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2009: Collisions Observed in the ATLAS detector at CERN's Large Hadron Collider

The long wait is over! Collisions were observed in the ATLAS detector at CERN's Large Hadron Collider (LHC) on Monday, November 23. A picture of the first collision is shown above. This event, along with almost all of the events taken by ATLAS so far, was triggered by the MBTS (Minimum Bias Trigger Scintillators), constructed at MSU and installed at CERN (the signals from the MBTS counters can be observed as the yellow quadrangles in the top left).

This marks the successful recovery of the LHC accelerator from the damage that occured in September of 2008 due to a faulty electrical splice between magnets. Commissioning will continue until the annual Christmas shutdown and then re-start in January. Through 2010, the intensity and energy will increase, culminating in a collision energy of 10 TeV (10 trillion electron-volts), or over five times the collision energy of Fermilab's proton-antiproton collider. Ultimately, the collision energy will rise to 14 TeV.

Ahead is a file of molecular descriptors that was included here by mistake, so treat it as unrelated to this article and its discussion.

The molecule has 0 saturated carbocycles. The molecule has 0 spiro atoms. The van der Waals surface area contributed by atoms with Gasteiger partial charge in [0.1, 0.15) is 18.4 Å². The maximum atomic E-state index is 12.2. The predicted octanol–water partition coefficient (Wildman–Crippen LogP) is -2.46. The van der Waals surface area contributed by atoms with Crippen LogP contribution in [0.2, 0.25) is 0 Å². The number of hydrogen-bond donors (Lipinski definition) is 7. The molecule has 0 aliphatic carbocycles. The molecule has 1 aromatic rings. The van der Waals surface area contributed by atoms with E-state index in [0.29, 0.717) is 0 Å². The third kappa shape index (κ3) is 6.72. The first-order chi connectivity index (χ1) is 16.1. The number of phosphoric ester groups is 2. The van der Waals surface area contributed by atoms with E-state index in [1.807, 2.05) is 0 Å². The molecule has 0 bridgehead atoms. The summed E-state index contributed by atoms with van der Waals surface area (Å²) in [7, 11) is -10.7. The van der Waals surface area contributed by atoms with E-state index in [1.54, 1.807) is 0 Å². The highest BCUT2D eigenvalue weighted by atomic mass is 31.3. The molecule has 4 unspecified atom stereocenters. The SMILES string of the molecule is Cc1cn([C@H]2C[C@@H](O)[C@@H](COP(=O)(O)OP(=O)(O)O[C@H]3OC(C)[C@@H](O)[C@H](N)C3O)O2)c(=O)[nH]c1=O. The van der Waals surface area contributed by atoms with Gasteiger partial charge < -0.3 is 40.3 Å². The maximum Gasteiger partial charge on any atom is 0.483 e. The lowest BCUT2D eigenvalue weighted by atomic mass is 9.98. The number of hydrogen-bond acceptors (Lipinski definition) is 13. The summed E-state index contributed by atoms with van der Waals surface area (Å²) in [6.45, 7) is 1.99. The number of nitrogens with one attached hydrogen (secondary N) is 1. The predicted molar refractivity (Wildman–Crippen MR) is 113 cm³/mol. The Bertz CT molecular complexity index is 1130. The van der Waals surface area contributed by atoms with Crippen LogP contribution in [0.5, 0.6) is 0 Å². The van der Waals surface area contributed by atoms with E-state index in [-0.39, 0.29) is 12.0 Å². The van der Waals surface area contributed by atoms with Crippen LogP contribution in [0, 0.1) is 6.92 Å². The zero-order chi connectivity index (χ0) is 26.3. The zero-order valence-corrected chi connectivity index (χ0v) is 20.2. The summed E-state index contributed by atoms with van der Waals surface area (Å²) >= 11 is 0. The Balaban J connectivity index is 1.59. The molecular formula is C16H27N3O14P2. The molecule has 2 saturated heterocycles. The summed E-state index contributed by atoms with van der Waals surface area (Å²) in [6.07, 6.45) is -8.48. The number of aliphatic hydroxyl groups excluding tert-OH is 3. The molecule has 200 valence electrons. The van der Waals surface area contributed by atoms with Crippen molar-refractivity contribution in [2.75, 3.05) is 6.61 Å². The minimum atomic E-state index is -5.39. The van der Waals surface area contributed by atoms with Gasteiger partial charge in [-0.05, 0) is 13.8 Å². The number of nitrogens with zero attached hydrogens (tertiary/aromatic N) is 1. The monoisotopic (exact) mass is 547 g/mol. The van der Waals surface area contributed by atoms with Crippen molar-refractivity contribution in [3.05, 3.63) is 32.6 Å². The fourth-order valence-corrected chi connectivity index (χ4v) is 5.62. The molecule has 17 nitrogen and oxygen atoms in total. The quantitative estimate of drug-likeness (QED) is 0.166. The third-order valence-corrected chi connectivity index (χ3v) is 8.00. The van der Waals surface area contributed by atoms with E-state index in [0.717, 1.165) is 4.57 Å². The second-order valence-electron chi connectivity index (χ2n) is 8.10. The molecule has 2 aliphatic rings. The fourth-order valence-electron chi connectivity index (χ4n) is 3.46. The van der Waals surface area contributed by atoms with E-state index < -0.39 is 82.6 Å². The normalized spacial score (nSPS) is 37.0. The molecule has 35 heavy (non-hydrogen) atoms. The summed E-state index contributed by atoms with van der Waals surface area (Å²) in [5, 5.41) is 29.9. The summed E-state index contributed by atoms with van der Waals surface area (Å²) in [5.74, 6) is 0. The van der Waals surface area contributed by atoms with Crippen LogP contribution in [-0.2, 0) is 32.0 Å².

The high energy physics group at MSU has been a member of ATLAS since 1994, and has played a key role in the design, construction and installation of the ATLAS trigger and the ATLAS hadron calorimeter (Tilecal). (You may remember the north parking lot of the old Physics and Astronomy Building being blocked off approximately once a month for the shipment of the 32 10-ton Tilecal modules instrumented at MSU.)

Higher resolution copies of the above images may be found here and here.